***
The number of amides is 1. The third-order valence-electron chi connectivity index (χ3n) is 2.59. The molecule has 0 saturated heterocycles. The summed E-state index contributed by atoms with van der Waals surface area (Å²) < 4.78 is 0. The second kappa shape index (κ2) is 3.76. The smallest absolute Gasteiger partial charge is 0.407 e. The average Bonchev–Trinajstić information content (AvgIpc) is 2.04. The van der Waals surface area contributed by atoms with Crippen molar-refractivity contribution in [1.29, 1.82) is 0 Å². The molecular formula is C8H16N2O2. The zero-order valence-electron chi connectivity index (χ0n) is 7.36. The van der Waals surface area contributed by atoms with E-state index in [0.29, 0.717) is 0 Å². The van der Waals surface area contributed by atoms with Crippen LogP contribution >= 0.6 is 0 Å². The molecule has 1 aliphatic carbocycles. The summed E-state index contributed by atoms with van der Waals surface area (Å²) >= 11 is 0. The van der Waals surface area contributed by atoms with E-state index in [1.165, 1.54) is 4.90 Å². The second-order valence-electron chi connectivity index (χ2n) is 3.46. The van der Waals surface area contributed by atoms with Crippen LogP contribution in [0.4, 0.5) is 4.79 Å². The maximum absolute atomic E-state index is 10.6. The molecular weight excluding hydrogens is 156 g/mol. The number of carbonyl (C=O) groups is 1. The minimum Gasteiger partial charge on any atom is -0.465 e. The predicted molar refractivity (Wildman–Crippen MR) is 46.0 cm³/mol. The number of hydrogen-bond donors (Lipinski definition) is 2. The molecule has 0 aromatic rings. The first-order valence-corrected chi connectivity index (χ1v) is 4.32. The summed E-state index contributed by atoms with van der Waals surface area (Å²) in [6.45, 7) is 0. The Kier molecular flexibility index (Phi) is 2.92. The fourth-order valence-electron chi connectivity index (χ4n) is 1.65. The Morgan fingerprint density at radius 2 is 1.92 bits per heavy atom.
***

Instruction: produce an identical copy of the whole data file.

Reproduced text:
The number of amides is 1. The third-order valence-electron chi connectivity index (χ3n) is 2.59. The molecule has 0 saturated heterocycles. The summed E-state index contributed by atoms with van der Waals surface area (Å²) < 4.78 is 0. The second kappa shape index (κ2) is 3.76. The smallest absolute Gasteiger partial charge is 0.407 e. The average Bonchev–Trinajstić information content (AvgIpc) is 2.04. The van der Waals surface area contributed by atoms with Crippen molar-refractivity contribution in [1.29, 1.82) is 0 Å². The molecular formula is C8H16N2O2. The zero-order valence-electron chi connectivity index (χ0n) is 7.36. The van der Waals surface area contributed by atoms with E-state index in [0.29, 0.717) is 0 Å². The van der Waals surface area contributed by atoms with Crippen LogP contribution >= 0.6 is 0 Å². The molecule has 1 aliphatic carbocycles. The summed E-state index contributed by atoms with van der Waals surface area (Å²) >= 11 is 0. The van der Waals surface area contributed by atoms with E-state index in [1.165, 1.54) is 4.90 Å². The second-order valence-electron chi connectivity index (χ2n) is 3.46. The van der Waals surface area contributed by atoms with Crippen LogP contribution in [0.4, 0.5) is 4.79 Å². The maximum absolute atomic E-state index is 10.6. The molecular weight excluding hydrogens is 156 g/mol. The number of carbonyl (C=O) groups is 1. The minimum Gasteiger partial charge on any atom is -0.465 e. The predicted molar refractivity (Wildman–Crippen MR) is 46.0 cm³/mol. The number of hydrogen-bond donors (Lipinski definition) is 2. The molecule has 0 aromatic rings. The first-order valence-corrected chi connectivity index (χ1v) is 4.32. The summed E-state index contributed by atoms with van der Waals surface area (Å²) in [6.45, 7) is 0. The Kier molecular flexibility index (Phi) is 2.92. The fourth-order valence-electron chi connectivity index (χ4n) is 1.65. The Morgan fingerprint density at radius 2 is 1.92 bits per heavy atom.